The Presidential Office yesterday said that two foreign newspapers that reported President Chen Shui-bian (陳水扁) had admitted lying to prosecutors about the alleged misuse of the "state affairs fund" might have misinterpreted his words.
"The President did not lie to prosecutors," said Presidential Office Spokesman David Lee (
Lee made the remarks in response to reports published recently in both the New York Times and the Sydney Morning Herald.
With a headline that read "Taiwan's Leader Admits Lies, but Says He Won't Step Down" dated Nov. 6, the New York Times said Chen admitted on Sunday that he "submitted false receipts for reimbursement from public funds and lied to prosecutors about how he spent the money, but said he had done so in the interest of national security."
The Sydney Morning Herald, in an article dated Nov. 7, also reported that Chen "admitted lying and submitting false receipts for reimbursement from public funds."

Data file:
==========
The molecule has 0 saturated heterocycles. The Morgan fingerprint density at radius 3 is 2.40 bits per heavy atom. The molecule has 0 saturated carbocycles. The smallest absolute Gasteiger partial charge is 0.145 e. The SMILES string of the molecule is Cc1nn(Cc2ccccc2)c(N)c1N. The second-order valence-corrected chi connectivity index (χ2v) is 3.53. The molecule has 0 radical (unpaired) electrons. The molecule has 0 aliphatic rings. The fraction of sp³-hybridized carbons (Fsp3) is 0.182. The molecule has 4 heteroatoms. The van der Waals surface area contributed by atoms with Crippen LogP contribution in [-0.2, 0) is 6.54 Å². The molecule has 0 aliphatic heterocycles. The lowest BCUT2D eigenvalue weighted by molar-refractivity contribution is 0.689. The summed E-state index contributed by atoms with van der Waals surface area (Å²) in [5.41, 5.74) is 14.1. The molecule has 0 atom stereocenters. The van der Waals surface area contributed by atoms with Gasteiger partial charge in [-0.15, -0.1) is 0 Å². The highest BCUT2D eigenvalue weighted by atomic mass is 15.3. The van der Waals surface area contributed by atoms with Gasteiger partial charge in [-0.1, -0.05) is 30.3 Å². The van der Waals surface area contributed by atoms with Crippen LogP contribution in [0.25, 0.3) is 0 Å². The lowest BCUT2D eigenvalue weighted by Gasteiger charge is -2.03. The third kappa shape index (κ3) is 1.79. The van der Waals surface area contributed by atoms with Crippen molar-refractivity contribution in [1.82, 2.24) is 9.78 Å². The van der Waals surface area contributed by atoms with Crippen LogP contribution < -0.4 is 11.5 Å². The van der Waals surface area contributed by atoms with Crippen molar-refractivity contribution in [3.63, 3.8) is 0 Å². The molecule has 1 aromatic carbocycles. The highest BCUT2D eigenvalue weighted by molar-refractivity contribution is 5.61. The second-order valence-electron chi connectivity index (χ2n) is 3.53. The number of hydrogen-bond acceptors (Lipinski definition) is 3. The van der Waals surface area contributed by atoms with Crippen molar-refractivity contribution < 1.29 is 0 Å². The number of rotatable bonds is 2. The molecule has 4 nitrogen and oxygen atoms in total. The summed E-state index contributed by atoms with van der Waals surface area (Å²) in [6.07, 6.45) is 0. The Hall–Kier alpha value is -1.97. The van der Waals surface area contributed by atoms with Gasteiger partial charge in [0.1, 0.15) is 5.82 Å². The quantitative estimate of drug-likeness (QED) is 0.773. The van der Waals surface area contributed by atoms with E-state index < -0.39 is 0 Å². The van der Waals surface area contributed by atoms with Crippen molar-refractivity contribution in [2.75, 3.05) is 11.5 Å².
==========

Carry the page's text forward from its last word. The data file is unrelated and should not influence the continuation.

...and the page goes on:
Lee said Chen opted to withhold the information about a secret agent, "Person A," during the prosecutor's questioning, which may have led to the misunderstanding.
Somebody might have lied about the secret diplomatic projects in the process, but that person was not Chen, Lee said.
Chen said on Sunday in a televised press conference that "somebody has lied about the secret jobs conducted by `Person A.'
"No matter whether it was a malicious lie or a white lie, I think an apology is necessary. However, if the white lie was made to protect secret diplomatic projects, can we consider it as an excusable error?" he said.
Chen said that he "was willing to apologize for making incoherent statements during the questioning but that they were made in the interest of national security."
He said that he "did not dare to say or think it was a better idea to withhold the information," but it might have caused the prosecutors to misunderstand him.